Advertisement

Archive for Friday, July 6, 2012

Appeals court panel upholds ruling that Lawrence stop was unreasonable seizure

July 6, 2012

Advertisement

— A panel of the Kansas Court of Appeals ruled that a law enforcement officer who stopped a vehicle in Lawrence violated the driver's constitutional right to be free from unreasonable seizure.

The 2-1 opinion released Friday upheld a ruling by Douglas County State District Court Judge Paula Martin, who said evidence developed after the stop that the driver had been under the influence of alcohol had to be thrown out.

The dispute was over a March 2011 incident in which Derek Mueller, who was being followed by a Kansas Highway Patrol trooper, turned into a private driveway and turned off the car's lights and engine.

The officer parked one lane over and behind Mueller. The office asked Mueller, "Live here?" Mueller said he didn't but that he pulled into the driveway to turn around. "You turned your lights off and shut the car off," the officer said. The 2 a.m. encounter was captured on the officer's dash camera.

The officer testified that a strong odor of alcohol was coming from the car, the passenger was drunk and Mueller was slurring his words. Mueller was charged with DUI.

But the officer testified he didn't see Mueller commit a traffic infraction before the encounter. Judge Martin concluded that the officer had detained Mueller without probable cause to do so.

The state appealed, saying that the court shouldn't have suppressed the evidence because the encounter with the officer was "voluntary," and that a reasonable person in Mueller's position would have felt free to leave after the officer approached the car.

But the appeals panel majority said the officer gave no indication that Mueller was free to ignore him. "The officer followed Mueller in the driveway. When the officer approached, he didn't ask permission to ask questions, didn't ask about Mueller's welfare, and didn't communicate that Mueller was free to leave or to refuse to answer," the majority opinion said, adding that the officer used an accusatory tone.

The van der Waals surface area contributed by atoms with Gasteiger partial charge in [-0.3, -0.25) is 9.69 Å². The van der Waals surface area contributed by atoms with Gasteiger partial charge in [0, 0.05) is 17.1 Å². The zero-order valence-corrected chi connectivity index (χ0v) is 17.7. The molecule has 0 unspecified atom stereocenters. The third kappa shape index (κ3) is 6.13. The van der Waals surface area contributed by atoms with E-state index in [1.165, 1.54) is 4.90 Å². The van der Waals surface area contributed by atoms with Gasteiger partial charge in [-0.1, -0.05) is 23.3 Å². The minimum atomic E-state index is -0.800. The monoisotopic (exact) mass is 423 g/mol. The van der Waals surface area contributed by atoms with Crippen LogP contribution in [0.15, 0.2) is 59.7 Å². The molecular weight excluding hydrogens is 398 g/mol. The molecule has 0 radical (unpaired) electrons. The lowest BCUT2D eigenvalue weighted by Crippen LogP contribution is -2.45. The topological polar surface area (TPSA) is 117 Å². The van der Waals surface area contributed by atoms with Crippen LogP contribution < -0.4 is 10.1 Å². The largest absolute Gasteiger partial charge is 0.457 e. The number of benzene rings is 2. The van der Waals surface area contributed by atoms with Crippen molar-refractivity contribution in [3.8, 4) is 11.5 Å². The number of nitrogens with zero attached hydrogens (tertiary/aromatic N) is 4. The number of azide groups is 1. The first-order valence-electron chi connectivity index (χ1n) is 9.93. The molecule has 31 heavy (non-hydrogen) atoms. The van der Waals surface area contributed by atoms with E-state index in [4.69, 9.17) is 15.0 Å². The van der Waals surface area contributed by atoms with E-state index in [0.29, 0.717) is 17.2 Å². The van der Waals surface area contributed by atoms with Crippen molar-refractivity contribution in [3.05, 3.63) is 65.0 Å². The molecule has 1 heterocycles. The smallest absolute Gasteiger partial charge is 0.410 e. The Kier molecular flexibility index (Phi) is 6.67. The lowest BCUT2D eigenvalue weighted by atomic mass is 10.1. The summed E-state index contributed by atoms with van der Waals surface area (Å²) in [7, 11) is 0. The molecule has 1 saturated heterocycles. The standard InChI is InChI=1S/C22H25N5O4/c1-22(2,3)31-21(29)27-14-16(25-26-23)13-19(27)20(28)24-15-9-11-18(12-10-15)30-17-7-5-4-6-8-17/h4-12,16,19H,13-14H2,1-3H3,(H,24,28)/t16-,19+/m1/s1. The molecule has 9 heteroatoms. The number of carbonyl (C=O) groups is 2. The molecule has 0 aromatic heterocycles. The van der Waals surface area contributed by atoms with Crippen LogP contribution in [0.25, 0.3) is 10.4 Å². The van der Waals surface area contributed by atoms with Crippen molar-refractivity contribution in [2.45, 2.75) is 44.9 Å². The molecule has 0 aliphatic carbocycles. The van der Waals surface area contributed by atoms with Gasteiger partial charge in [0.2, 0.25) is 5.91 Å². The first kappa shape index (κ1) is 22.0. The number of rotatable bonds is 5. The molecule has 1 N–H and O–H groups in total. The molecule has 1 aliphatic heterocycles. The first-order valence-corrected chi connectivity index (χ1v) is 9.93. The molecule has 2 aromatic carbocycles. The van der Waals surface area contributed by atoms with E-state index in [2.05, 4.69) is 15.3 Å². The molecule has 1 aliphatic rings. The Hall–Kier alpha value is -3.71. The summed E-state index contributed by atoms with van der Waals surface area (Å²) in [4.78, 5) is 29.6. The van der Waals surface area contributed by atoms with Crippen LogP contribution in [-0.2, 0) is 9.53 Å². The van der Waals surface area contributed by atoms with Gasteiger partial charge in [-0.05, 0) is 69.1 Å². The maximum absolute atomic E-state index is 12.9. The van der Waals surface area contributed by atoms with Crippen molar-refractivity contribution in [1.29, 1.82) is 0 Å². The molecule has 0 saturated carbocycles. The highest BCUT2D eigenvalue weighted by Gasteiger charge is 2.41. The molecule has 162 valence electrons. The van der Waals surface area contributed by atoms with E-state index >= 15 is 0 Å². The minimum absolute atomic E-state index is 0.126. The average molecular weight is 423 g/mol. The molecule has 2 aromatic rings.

But Judge Karen Arnold-Berger dissented. She said the officer was correct to be skeptical of Mueller when Mueller had turned off the car and then said he was going to turn around. "It is hard to deny the fact that most people do not turn off the vehicle's headlights and ignition when using a residential driveway to turn around," Arnold-Berger wrote. She supported the state's contention that "that this was a voluntary encounter that subsequently and lawfully turned into an investigatory detention based on Mueller's statements and actions."

Comments

LJ Whirled 1 year, 9 months ago

A falsely-low standard of intoxication might play a role here. If the guy was drunk enough that he should not have been driving, you would think that a KHP Trooper, well-trained and sharp-eyed, would have been able to see at least some tiny hint of that impairment in the way the car was being driven. He apparently didn't see anything wrong with the way the car was being driven, but for some inexplicable reason, decided to investigate anyway (!). Am I missing something, or isn't that about the story attributed to the Trooper: "I observed a vehicle being operated property, and decided to investigate" ? I mean, if the driver did not weave, have his light on bright, drive too fast or too slow, fail to signal the turn into the driveway .... WHAT was the Trooper investigating, exactly?